History & Legends of Kariba
Lake Kariba was created after the completion of the Kariba Dam in 1959. The dam caused the Zambezi River to flood into the Kariba Gorge – a controversial decision that displaced the Batonga tribes living in the valley. The native wildlife was also adversely affected by the sudden loss of habitat, although the damage was somewhat mitigated by Operation Noah. This initiative saved the lives of over 6,000 animals from endangered rhinos, by using boats to rescue them when they became stranded on islands created by the rising floodwaters.
The lake’s name comes from the Batonga word Kariva, meaning trap. It is thought that it refers to a rock that once protruded from the Zambezi at the entrance to the gorge, which was believed by the Batonga to be the home of the river god Nyaminyami. After the flooding of the valley, the rock was submerged under 100 feet/ 30 meters of water. When extreme floods damaged the dam twice during the construction process, the displaced tribes believed that it was Nyaminyami taking revenge for the destruction of his home.
The Lake’s Geography
The lake’s source, the Zambezi River, is the fourth largest river in Africa. Lake Kariba itself plunges to 320 feet/ 97 meters at its deepest point and in total covers over 2,100 square miles/ 5,500 square kilometers. It is estimated that the mass of its water when full exceeds 200 billion tons. Kariba Dam is located at the northeastern end of the lake, and serves as a major source of electric power, both for Zambia and Zimbabwe. In 1967, huge shoals of kapenta (a small, sardine-like fish) were airlifted to Kariba from Lake Tanganyika.
There are several islands in the lake, the best-known of which include Fothergill, Spurwing, Chete, Chikanka and Antelope islands. On the Zimbabwean side of the lake, there are several protected wildlife areas. The ones that most frequently feature on Lake Kariba itineraries are Matusadona National Park, Charara Safari Area and Chete Safari Area.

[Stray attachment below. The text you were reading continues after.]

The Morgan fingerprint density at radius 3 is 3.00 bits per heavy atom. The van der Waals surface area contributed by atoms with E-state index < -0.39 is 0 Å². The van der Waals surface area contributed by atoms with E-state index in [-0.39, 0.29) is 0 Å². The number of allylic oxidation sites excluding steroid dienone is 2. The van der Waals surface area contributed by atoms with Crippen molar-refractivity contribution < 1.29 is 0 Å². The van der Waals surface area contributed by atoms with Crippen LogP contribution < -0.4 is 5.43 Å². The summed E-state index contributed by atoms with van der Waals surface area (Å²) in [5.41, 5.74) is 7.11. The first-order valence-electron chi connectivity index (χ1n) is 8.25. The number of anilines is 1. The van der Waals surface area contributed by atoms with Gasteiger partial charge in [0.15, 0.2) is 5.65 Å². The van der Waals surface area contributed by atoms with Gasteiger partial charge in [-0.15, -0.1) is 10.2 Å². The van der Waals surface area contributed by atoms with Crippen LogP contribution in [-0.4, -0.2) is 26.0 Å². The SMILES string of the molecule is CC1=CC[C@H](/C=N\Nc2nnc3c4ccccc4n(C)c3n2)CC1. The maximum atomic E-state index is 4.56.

Before the gorge was flooded, the land that would become the lake bed was razed, releasing important nutrients into the earth – and later, the lake. This foresight is responsible in large part for the impressive biodiversity of the lake today. Along with the kapenta, several other fish species have been introduced to Lake Kariba: but the most famous of its piscine residents is the mighty tiger fish. An indigenous species, the razor-toothed tigerfish is revered around the world for its strength and ferocity. These traits make it one of the most sought-after game fish species on the continent.
Top Activities on Lake Kariba
Of course, many of Kariba’s top attractions revolve around its wildlife. In particular, tiger fishing is a major draw, and many lodges and houseboats offer dedicated tiger fishing trips and/ or guides. The most established of these will have rods and tackle for rent, but it’s always best to bring your own if you have it. In October, the lake hosts the Kariba Invitation Tiger Fish Tournament. Zimbabwe’s record tiger fish was caught at Kariba in 2001, weighing in at a whopping 35.4 pounds/ 16.1 kilograms. Tilapia and bream species complete Kariba’s fishing attractions.
Getting There & How to Explore
There are several towns from which to start your Kariba adventure. On the Zimbabwean side, the largest tourism center is Kariba Town, located at the northern end of the lake. At the southern end, Binga and Milibizi also offer several charter and accommodation options. On the Zambian side, the main gateways to Kariba are Siavonga in the north, and Sinazongwe further south. If you’re arriving by air, your best bet is to fly into Harare in Zimbabwe, and then transfer to Kariba Town – either by road (five hours), or by air (one hour). Note that flights to Kariba Town are charters.
Lake Kariba Weather
Lake Kariba is generally hot all year round. The hottest weather is during the southern hemisphere summer (October to April), with peak humidity occurring with the start of the rainy season in October. The rains usually last until April. However, it should be noted that they often take the form of short, intense afternoon thunderstorms interspersed with periods of sunshine. During August and September, high winds often make the lake choppy. Those susceptible to seasickness should, therefore, try to avoid these two months.